CSB releases update on Philadelphia refinery fire

Article by Amanda Doyle

THE US Chemical Safety Board (CSB) has released its factual update on the refinery fire that occurred at Philadelphia Energy Solutions (PES) on 21 June.

The fire broke out at the refinery at 04:02 local time on 21 June and was extinguished at around 08:30 on 22 June. Five workers received minor injuries. The substantial damage to the refinery, which had a production capacity of 335,000 bbl/d of crude oil, was enough to cause PES to permanently close the refinery and file for bankruptcy.

The CSB factual update found that a corroded pipe elbow ruptured in the refinery’s alkylation unit, which released process fluid that included around 2.3 t of hydrofluoric acid (HF). This formed a ground-hugging vapour cloud which ignited two minutes later causing a fire and explosions. The third, and largest, explosion occurred when the V-1 Treater Feed Surge Drum ruptured. This launched a 17.2 t fragment of the drum across the Schuylkill River – a distance of around 640 m – and two other large fragments landed within the refinery.

Just after the cloud ignited, the control room operator activated the Rapid Acid Deinventory (RAD) system which prevented the release of additional HF by draining the HF to a storage vessel. The HF in the RAD drum was later neutralised by adding a base to produce water and salt. This process took place over three weeks in August.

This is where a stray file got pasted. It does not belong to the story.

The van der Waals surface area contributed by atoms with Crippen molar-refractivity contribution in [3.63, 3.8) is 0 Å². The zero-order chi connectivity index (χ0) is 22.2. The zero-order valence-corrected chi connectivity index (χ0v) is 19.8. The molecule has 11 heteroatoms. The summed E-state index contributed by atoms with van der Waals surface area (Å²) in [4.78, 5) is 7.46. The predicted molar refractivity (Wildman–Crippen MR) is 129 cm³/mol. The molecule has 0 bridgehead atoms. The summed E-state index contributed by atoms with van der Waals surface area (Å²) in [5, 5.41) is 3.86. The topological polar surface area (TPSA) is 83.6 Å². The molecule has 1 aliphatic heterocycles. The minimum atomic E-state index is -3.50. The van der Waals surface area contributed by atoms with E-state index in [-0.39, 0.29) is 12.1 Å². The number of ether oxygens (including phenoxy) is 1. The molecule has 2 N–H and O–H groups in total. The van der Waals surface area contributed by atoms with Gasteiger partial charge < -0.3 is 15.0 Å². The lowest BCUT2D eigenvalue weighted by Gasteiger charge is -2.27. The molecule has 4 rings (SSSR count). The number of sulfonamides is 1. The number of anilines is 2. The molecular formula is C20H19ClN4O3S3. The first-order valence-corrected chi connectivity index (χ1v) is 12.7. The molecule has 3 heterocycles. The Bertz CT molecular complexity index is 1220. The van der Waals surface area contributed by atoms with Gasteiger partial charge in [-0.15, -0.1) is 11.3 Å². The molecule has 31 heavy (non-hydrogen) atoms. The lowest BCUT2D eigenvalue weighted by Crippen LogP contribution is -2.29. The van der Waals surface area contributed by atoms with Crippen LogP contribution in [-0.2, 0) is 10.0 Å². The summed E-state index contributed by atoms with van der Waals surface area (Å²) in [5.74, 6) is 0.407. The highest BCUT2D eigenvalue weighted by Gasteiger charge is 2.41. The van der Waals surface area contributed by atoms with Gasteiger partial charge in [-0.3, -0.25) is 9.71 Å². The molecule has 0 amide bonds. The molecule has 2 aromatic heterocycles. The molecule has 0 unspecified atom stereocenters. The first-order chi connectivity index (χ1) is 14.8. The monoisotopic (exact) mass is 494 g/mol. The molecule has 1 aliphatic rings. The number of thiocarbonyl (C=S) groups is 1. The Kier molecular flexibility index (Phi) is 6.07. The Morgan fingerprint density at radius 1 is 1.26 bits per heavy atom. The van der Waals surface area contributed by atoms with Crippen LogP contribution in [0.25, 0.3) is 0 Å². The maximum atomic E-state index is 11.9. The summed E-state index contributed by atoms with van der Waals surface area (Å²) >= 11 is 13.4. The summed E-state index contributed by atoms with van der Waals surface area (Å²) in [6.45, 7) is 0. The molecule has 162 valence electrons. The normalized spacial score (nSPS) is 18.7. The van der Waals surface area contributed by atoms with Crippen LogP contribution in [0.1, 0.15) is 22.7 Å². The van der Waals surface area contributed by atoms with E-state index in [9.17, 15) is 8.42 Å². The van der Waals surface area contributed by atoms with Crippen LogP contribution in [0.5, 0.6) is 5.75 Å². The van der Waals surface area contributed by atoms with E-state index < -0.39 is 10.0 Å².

Kristen Kulinowski, Interim Executive, said: “Since 2015, the CSB has investigated three major incidents at refineries that utilise HF for alkylation. Incidents in Superior, WI, and Torrance, CA, fortunately did not result in a HF release. That was not the case here in Philadelphia. Though the main tank holding HF was not breached, HF was a component of the process fluid released from the alkylation unit. We are lucky there were no serious injuries or fatalities.”

Piping is susceptible to corrosion from HF. The pipe thickness had been monitored periodically, however the pipe elbow was not monitored. The pipe elbow had been corroded to a thickness of 0.03 cm, despite the default retirement thickness being 0.45 cm. The failed pipe had a high nickel and copper content, and the CSB noted that various industry publications have found that this type of steel will corrode faster when HF is used.

CSB Supervisory Investigator Lauren Grim said: “Corrosion is not a new issue for the CSB. In its prior investigation of a 2012 Chevron Refinery fire we determined that corrosion caused the rupture of a piping component. Similarly, the 2009 Silver Eagle refinery fire was also caused by the failure of piping that had thinned due to corrosion.”

The CSB investigation is still ongoing.

Article by Amanda Doyle

Staff Reporter, The Chemical Engineer

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